“After Beijing’s position was explained, Kim shortened his schedule in China.”
While Kim's visit to China was scheduled to last until 7 May, he rushed home a day early, after PRC officials rejected his request for additional economic help.
As with previous trips to the PRC, Kim met with PRC officials amid a near-total news blackout. Chinese government spokesmen refused to confirm the North Korean leader was in their country, although footage of Kim's visit appeared on Japanese and South Korean TV.
Those clips indicate that Kim Jong-il has not fully recovered from a near-fatal stroke in 2008. Snippets that aired in Tokyo and Seoul showed a thinner and balding Kim--possible side effects of dialysis treatment. Kim also appeared to drag his left foot as he walked and his left arm hung almost motionless.
Despite his frail condition, western analysts viewed Kim's China trip as critical for the future of his regime. UN sanctions have further squeezed the DPRK's virtually bankrupt economy, and Pyongyang needs additional Chinese aid to remain afloat, allowing Kim to fund military projects and purchase consumer goods for key supporters. Under current UN sanctions, foreign donors can only provide humanitarian aid.
The trip was also viewed as an introduction (of sorts) for Kim's youngest son--and designated successor--Kim Jong un. With his health declining, Kim Jong-il clearly wants to cement the succession process, and hoped the Chinese would offer tacit support for his plan. But he was rebuffed on both counts, prompting Kim to hop on his armored train and head for home.
Pyongyang has long boasted of its "special relationship" with Beijing, and China remains its most important ally. But from the PRC's perspective, those ties are producing diminishing returns. While North Korea creates problems for China's economic rivals in Seoul and Tokyo (forcing them--along with the U.S.--to spend billions countering the DPRK military threat), Pyongyang has also become a headache for its patrons in Beijing.
Consider the run-up to Kim Jong-il's most recent trip. It came barely a month after a ROK naval vessel blew up and sank in contested waters near the North Korean coast. While the DPRK has denied involvement, South Korean and U.S. investigators believe the ship was sunk by a torpedo, launched from a North Korean sub. While Kim's visit had been in the works for months, the Chinese were clearly miffed at hosting him in the wake of that torpedo attack.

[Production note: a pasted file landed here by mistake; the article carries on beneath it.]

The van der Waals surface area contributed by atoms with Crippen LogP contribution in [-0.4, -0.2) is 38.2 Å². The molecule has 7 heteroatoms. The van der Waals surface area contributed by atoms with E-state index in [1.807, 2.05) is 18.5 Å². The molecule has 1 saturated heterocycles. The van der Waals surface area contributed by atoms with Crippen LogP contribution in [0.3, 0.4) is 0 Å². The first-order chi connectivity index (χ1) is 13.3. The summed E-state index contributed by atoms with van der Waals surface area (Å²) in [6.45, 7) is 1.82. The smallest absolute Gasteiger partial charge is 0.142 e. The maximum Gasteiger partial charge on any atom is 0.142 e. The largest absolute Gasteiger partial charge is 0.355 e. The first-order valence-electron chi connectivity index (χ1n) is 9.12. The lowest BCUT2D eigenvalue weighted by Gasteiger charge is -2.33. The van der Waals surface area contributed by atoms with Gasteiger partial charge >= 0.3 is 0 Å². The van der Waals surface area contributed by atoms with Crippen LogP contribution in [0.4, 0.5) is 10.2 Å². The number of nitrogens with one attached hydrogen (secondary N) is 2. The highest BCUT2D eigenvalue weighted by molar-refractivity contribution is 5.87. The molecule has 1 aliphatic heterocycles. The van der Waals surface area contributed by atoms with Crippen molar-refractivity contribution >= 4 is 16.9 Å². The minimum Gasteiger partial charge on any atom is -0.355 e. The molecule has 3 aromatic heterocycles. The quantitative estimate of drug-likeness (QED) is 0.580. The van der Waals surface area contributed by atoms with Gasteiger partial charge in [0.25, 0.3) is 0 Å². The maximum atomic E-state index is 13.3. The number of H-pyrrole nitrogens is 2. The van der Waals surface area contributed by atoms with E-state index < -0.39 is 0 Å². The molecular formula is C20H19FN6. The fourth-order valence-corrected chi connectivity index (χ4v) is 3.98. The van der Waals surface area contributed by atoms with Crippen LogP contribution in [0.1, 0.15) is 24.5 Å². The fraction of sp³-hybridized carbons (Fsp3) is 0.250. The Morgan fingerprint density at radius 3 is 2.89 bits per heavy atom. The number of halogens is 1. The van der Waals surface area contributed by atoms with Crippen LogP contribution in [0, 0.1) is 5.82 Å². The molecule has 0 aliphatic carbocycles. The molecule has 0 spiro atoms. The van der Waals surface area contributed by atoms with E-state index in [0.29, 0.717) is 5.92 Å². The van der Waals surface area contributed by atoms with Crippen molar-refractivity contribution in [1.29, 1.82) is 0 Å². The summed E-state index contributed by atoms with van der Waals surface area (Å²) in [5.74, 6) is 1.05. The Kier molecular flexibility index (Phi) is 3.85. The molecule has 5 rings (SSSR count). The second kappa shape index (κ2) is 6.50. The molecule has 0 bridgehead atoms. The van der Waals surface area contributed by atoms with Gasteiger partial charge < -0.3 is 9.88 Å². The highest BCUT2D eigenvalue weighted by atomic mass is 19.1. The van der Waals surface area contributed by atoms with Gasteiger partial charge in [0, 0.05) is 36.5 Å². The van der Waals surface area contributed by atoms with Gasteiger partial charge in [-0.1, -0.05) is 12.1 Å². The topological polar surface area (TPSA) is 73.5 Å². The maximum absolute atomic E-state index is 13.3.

But Beijing isn't quite ready to give up on North Korea. If China was so inclined, it could pull the plug on all aid to the DPRK, and push the hermit kingdom to the brink of collapse. But that would create even more unrest on the Korean peninsula, so the PRC voiced its displeasure by denying Kim more substantial aid, while still providing humanitarian assistance. Other reports suggest Beijing okayed a new line of credit for Pyongyang last fall, but there is no evidence of that assistance has been delivered.
Unfortunately, the fallout from Kim Jong-il's failed visit will be felt far beyond North Korea. When the North Korean leader doesn't get his way, he usually responds by ramping up tensions on the peninsula, followed by an offer to de-escalate and return to the long-stalled, Six Party nuclear talks. ROK warships fired on intruding DPRK vessels a few days ago, and (with the crab fishing season underway), another major naval clash is within the realm of possibilities. So are additional missile launches and a third nuclear test.
Meanwhile, their are renewed concerns about a potential collapse of Kim's regime. Writing in The Diplomat last week, Professor Minxin Pei of Claremont McKenna College warned that North Korea's neighbors (and the U.S.) must be prepared for a rapid collapse of the DPRK. He believes the country's economic death spiral, coupled with the "inexperience of the putative successor" and the "unknown reliability of security forces in the event of Kim Jong-il's death" have set the stage for Pyongyang's short-term implosion. Pei believes it's time for the regional powers in northeast Asia to develop joint plans for handling that contingency. Good luck with that one.
To be fair, rumors of North Korea's collapse have been making the rounds for years. And somehow, Pyongyang has defied the odds, even if it meant mass starvation among its peasant population and other deprivations. But this time, it may be different. Scattered opposition to Kim's regime has actually emerged in North Korea--something unthinkable just a decade ago. Additionally, Pyongyang's dire economic straits will make it more difficult for Kim Jong un to hold the reins of power--and he will enter the post with far less experience (and support) than his father.
The coming months on the Korean peninsula will prove interesting--and potentially perilous.
Saturday, May 15, 2010
Against long odds, Jackson and his crew managed to retrieve the combat controllers. For his heroism, Colonel Jackson received the Congressional Medal of Honor. From the medal citation: